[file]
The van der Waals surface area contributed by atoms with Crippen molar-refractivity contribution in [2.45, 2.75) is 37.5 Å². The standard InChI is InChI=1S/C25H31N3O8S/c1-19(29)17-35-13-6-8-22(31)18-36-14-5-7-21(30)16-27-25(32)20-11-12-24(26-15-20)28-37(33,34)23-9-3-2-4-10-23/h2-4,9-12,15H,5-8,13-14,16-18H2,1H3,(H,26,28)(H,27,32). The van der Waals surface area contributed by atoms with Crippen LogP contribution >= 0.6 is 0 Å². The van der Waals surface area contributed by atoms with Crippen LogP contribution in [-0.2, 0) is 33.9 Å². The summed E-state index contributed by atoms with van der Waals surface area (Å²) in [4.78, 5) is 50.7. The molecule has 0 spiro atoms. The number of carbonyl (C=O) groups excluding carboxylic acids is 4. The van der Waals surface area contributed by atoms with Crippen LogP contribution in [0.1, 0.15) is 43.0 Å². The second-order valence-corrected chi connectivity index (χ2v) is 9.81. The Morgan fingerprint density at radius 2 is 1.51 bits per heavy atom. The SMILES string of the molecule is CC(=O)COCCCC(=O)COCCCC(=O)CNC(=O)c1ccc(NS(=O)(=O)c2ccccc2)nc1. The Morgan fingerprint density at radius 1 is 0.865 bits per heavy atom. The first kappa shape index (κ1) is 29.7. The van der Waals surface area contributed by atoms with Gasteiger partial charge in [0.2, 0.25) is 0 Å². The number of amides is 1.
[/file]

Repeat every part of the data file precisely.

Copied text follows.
The van der Waals surface area contributed by atoms with Crippen molar-refractivity contribution in [2.45, 2.75) is 37.5 Å². The standard InChI is InChI=1S/C25H31N3O8S/c1-19(29)17-35-13-6-8-22(31)18-36-14-5-7-21(30)16-27-25(32)20-11-12-24(26-15-20)28-37(33,34)23-9-3-2-4-10-23/h2-4,9-12,15H,5-8,13-14,16-18H2,1H3,(H,26,28)(H,27,32). The van der Waals surface area contributed by atoms with Crippen LogP contribution >= 0.6 is 0 Å². The van der Waals surface area contributed by atoms with Crippen LogP contribution in [-0.2, 0) is 33.9 Å². The summed E-state index contributed by atoms with van der Waals surface area (Å²) in [4.78, 5) is 50.7. The molecule has 0 spiro atoms. The number of carbonyl (C=O) groups excluding carboxylic acids is 4. The van der Waals surface area contributed by atoms with Crippen LogP contribution in [0.1, 0.15) is 43.0 Å². The second-order valence-corrected chi connectivity index (χ2v) is 9.81. The Morgan fingerprint density at radius 2 is 1.51 bits per heavy atom. The SMILES string of the molecule is CC(=O)COCCCC(=O)COCCCC(=O)CNC(=O)c1ccc(NS(=O)(=O)c2ccccc2)nc1. The Morgan fingerprint density at radius 1 is 0.865 bits per heavy atom. The first kappa shape index (κ1) is 29.7. The van der Waals surface area contributed by atoms with Gasteiger partial charge in [0.2, 0.25) is 0 Å². The number of amides is 1.